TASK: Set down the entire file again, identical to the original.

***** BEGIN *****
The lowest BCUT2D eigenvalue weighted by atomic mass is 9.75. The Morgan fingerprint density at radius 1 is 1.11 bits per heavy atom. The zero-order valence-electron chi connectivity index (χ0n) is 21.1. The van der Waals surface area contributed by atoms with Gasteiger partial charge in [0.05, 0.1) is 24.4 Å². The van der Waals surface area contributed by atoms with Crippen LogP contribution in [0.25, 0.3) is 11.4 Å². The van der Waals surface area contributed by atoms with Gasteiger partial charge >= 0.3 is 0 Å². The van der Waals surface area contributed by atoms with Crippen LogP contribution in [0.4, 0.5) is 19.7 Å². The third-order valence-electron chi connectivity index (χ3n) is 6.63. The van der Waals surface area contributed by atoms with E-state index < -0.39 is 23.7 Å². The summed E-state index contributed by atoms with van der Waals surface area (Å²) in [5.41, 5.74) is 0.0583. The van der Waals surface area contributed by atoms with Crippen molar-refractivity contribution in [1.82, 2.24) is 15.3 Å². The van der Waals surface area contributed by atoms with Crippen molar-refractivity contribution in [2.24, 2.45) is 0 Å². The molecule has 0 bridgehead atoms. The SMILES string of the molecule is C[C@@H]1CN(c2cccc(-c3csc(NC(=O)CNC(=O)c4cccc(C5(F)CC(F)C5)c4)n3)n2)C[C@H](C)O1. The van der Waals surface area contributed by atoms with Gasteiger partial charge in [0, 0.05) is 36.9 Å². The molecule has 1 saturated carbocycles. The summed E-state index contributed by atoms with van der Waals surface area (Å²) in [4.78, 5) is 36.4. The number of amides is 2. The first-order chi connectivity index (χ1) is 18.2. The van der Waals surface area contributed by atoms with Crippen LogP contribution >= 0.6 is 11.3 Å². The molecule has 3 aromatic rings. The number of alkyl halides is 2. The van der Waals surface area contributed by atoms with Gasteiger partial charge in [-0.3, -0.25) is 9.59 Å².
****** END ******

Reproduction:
The lowest BCUT2D eigenvalue weighted by atomic mass is 9.75. The Morgan fingerprint density at radius 1 is 1.11 bits per heavy atom. The zero-order valence-electron chi connectivity index (χ0n) is 21.1. The van der Waals surface area contributed by atoms with Gasteiger partial charge in [0.05, 0.1) is 24.4 Å². The van der Waals surface area contributed by atoms with Crippen LogP contribution in [0.25, 0.3) is 11.4 Å². The van der Waals surface area contributed by atoms with Gasteiger partial charge >= 0.3 is 0 Å². The van der Waals surface area contributed by atoms with Crippen LogP contribution in [0.4, 0.5) is 19.7 Å². The third-order valence-electron chi connectivity index (χ3n) is 6.63. The van der Waals surface area contributed by atoms with E-state index < -0.39 is 23.7 Å². The summed E-state index contributed by atoms with van der Waals surface area (Å²) in [5.41, 5.74) is 0.0583. The van der Waals surface area contributed by atoms with Crippen molar-refractivity contribution in [1.82, 2.24) is 15.3 Å². The van der Waals surface area contributed by atoms with Crippen molar-refractivity contribution in [2.24, 2.45) is 0 Å². The molecule has 0 bridgehead atoms. The SMILES string of the molecule is C[C@@H]1CN(c2cccc(-c3csc(NC(=O)CNC(=O)c4cccc(C5(F)CC(F)C5)c4)n3)n2)C[C@H](C)O1. The van der Waals surface area contributed by atoms with Gasteiger partial charge in [0, 0.05) is 36.9 Å². The molecule has 1 saturated carbocycles. The summed E-state index contributed by atoms with van der Waals surface area (Å²) in [4.78, 5) is 36.4. The number of amides is 2. The first-order chi connectivity index (χ1) is 18.2. The van der Waals surface area contributed by atoms with Crippen LogP contribution >= 0.6 is 11.3 Å². The molecule has 3 aromatic rings. The number of alkyl halides is 2. The van der Waals surface area contributed by atoms with Gasteiger partial charge in [-0.3, -0.25) is 9.59 Å².